For most, what is done is done. The best thing you can do is to look ahead. And if you haven’t filed your tax return and expect a large refund, you may want to see what options you have to get out of default first. Being in default on a student loan can not only squeeze your budget, it can hurt your credit and cost you thousands of dollars in higher debt costs over a lifetime. You can get two of your credit scores for free on Credit.com to track your standing.

Got a question about your student loans? We want to help. Ask away in the comments section below and one of our experts will try to get back to you. In the meantime, visit our student loan learning center for more info.  

This article has been updated. It originally ran on March 9, 2015.

Image: iStock

 

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Creditor Gets a Judgment Against You — Now What?

overdraft fees

It’s a scary prospect: a creditor securing a judgment against you — which is probably why we get so many reader questions about the issue. A judgment represents a legal obligation to pay a debt, meaning a creditor or collector sued you over an outstanding debt and won. But that court win isn’t necessarily written in stone. Judgments can be appealed, reversed, amended or, at the very least, settled for less, depending on the circumstances and what you do next. (First step: Consider visiting a consumer attorney. Some offer free consults —and many will represent you for free if they think a collector has broken the law.)

If you’re dealing with debt collectors and facing a judgment — or are already (perhaps unexpectedly) saddled with one — we’ve pulled together answers to all the major questions that may be on your mind and where you can go from there.

How Does a Creditor or Collector Get a Judgment Against You?

In order to get a judgment against you, the creditor or collector must take you to court. If you don’t respond to a summons, or if you lose, the court will issue a judgment in favor of the creditor or collector. The judgment will be filed with the court, and once that happens, it is public record. That means it will likely end up on your credit reports as a negative item. (You can check your credit for judgments by viewing your free credit report summary on Credit.com.)

How Are Judgments Collected?

One of the main reasons you want to try avoid getting a judgment against you is that creditors may have additional ways to collect once a judgment has been issued. As we mentioned earlier, depending on your state’s laws, they may include going after your bank accounts or other property, or trying to garnish your wages. But as the saying goes, “you can’t get blood from a stone.” As the National Consumer Law Center points out in its book, “Surviving Debt:”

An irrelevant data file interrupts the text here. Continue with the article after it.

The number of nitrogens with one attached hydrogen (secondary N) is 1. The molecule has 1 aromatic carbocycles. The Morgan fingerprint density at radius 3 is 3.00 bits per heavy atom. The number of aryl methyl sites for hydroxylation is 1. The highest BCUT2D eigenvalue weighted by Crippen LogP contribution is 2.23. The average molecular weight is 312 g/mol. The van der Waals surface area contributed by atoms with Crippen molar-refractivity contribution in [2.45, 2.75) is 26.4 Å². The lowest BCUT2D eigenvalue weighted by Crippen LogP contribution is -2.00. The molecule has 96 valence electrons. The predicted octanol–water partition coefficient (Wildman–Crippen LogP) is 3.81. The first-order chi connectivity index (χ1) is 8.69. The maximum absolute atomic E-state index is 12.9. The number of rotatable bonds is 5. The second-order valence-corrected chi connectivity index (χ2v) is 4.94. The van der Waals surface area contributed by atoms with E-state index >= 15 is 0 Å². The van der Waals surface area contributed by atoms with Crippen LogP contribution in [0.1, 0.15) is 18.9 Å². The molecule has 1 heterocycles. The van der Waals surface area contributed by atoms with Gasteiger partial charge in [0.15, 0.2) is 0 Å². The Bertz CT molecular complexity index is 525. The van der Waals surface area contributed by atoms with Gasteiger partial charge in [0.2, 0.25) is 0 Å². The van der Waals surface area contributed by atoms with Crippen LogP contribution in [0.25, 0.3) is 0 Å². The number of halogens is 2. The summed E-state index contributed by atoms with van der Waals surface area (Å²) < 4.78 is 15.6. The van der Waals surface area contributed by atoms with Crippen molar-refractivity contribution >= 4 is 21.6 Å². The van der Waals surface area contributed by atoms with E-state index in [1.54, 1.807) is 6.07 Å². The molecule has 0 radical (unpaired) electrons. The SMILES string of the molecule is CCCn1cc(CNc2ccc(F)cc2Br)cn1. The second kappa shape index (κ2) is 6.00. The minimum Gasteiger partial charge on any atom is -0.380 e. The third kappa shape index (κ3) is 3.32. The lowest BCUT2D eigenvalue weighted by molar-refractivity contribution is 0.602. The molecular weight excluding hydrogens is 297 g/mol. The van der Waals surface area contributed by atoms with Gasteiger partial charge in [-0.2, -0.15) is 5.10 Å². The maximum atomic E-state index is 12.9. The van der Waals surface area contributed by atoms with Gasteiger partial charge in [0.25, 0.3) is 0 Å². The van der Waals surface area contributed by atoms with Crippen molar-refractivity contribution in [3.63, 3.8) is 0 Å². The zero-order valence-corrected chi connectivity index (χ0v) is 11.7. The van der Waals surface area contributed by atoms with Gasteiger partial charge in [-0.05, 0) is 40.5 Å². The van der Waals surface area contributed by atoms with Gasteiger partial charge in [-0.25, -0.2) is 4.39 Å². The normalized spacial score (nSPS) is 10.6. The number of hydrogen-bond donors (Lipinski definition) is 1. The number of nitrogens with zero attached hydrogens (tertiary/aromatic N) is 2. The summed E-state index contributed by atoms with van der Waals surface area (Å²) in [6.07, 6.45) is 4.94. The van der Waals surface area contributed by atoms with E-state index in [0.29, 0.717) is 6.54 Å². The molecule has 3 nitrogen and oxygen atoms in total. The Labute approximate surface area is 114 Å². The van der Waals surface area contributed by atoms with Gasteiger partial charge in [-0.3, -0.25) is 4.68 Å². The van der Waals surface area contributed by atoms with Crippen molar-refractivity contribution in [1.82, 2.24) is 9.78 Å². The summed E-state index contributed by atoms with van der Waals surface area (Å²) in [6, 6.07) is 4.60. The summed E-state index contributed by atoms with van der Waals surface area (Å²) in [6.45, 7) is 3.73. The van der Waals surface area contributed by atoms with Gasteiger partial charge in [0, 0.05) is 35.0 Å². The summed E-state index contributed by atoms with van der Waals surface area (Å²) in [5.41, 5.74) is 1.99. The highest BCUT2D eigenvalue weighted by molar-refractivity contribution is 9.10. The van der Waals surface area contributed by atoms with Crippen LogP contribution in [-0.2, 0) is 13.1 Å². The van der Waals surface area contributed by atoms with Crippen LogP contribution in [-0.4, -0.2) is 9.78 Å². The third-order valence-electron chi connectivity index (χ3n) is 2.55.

Even if you lose a lawsuit, this does not mean you must repay the debt. If your family is in financial distress and cannot afford to repay its debts, a court judgment that you owe the money may not really change anything. If you do not have the money to pay, the court’s judgment that you owe the debt will not make payment anymore possible.

If you aren’t sure what a judgment creditor can do to collect from you, it’s a good idea to consult a bankruptcy attorney who can help you understand what may be at risk if you don’t pay. The attorney can explain what property you own is “exempt,” or safe from creditors. You can also check out this article on how to get out of debt.

Can a Judgment Be Reversed?

Yes. In certain circumstances, you can ask the court to re-open a judgment or you can formally file an appeal. t’s also possible to have the terms of a judgment altered. And, with a few exceptions, a judgment can be discharged in bankruptcy. However, laws (and the timelines for their implementation) vary by state, so, again, if a creditor secures a judgment against you, it can be in your best interest to consult a local consumer attorney. You can find more about your legal rights post-judgment here.

Can I Settle a Judgment?

The answer to this question is often “yes.” Most judgment creditors know it is often difficult to collect judgments, especially if the debtor doesn’t have wages that can be garnished or assets they can go after. If you are able to get a lump sum of money from, say a relative, you may be able to offer that to the creditor to pay off the judgment. Just make sure you get any agreement in writing before you pay. Make sure the agreement spells out all the terms of the settlement, including the fact that you will not owe any more money after you make the agreed upon payment.